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If you use technology such as the internet and email for your business you should take security measures to help prevent and detect cybercrime.
Cybercrime in focus
Technology has become a normal part of everyday life and it is constantly changing the way we do business. Widespread use of the internet can open up new opportunities for small businesses but it is important to also be aware of the potential risk of cybercrime.
Cybercrimes include fraud, hacking, money laundering and theft and could have a significant impact on a small business. If you use technology such as the internet and email for your business you should take security measures to help prevent and detect cybercrime.
What makes small businesses vulnerable to cybercrime?
The Sensis e-Business Report 2014 reported that of the 1800 small and medium businesses surveyed:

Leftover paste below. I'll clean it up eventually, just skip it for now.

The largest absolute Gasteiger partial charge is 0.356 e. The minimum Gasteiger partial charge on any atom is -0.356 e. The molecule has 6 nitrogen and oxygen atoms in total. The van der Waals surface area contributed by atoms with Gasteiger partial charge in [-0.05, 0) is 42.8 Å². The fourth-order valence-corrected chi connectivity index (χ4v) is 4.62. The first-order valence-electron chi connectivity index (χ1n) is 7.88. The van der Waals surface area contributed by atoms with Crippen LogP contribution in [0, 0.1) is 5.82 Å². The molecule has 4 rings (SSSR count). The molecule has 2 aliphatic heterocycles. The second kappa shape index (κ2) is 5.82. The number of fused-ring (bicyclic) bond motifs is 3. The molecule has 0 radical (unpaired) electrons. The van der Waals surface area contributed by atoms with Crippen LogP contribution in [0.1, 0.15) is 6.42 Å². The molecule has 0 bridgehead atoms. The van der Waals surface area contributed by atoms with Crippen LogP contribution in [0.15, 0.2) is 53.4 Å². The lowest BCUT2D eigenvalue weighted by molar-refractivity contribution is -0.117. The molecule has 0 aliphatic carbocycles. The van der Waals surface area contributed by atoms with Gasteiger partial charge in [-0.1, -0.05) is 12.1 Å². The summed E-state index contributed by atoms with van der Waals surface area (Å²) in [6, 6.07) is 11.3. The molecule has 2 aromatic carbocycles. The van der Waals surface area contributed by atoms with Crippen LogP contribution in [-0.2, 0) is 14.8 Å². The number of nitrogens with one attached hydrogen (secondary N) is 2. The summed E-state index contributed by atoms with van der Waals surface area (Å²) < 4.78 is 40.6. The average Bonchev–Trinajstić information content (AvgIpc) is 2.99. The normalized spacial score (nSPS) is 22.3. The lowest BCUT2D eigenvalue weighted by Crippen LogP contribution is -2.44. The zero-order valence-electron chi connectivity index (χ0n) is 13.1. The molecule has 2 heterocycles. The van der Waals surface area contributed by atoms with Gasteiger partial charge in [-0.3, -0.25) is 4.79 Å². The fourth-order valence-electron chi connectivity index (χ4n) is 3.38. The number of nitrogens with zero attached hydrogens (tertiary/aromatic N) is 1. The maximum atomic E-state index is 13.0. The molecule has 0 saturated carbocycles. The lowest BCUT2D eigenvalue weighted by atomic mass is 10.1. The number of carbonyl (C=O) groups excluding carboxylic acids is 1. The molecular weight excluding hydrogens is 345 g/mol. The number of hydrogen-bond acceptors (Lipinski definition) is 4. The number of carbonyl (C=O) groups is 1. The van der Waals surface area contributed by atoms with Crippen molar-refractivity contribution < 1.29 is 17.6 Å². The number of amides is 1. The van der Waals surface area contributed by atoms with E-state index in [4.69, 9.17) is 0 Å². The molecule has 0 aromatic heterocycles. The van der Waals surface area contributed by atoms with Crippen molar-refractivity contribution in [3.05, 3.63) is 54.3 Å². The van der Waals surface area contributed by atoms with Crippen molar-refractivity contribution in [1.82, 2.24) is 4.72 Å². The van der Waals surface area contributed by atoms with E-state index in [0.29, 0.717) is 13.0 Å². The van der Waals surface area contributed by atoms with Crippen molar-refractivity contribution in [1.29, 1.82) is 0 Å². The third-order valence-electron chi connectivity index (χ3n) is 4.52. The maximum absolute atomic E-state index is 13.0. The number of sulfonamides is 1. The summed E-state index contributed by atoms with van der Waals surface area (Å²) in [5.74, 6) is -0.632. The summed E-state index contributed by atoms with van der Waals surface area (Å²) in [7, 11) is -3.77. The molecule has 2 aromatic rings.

The most important reason for use of the internet was for email, followed by internet banking and researching information about products and services.
Small businesses often seek to save costs by using laptop computers, tablets and mobile phones for both business and personal use, share technology amongst staff and many don't set up or maintain firewalls, virus protection and security bugs. These practices make businesses more vulnerable to cybercrime because they reduce computer security and safety.
How can small businesses protect themselves?
The Australian Institute of Criminology recommends that small businesses do the following to enhance their safety and security:
Small businesses should also look out for email scams, be cautious of emails from unknown senders, take care on social media, and only deal with reputable institutions when trading online.
What can businesses do if they have experienced a cybercrime attack?
Common types of cybercrime can now be reported to the Australian Cybercrime Online Reporting Network (ACORN), which is a national policing initiative of the Australian Commonwealth, State and Territory Governments.
When submitting a report, businesses need to provide as much detail as possible and keep any relevant information about the incident, such as emails and screenshots, in case the police become involved.
Prepared by the Office of the NSW Small Business Commissioner with advice from the Australian Institute of Criminology and the Australian Cybercrime Online Reporting Network.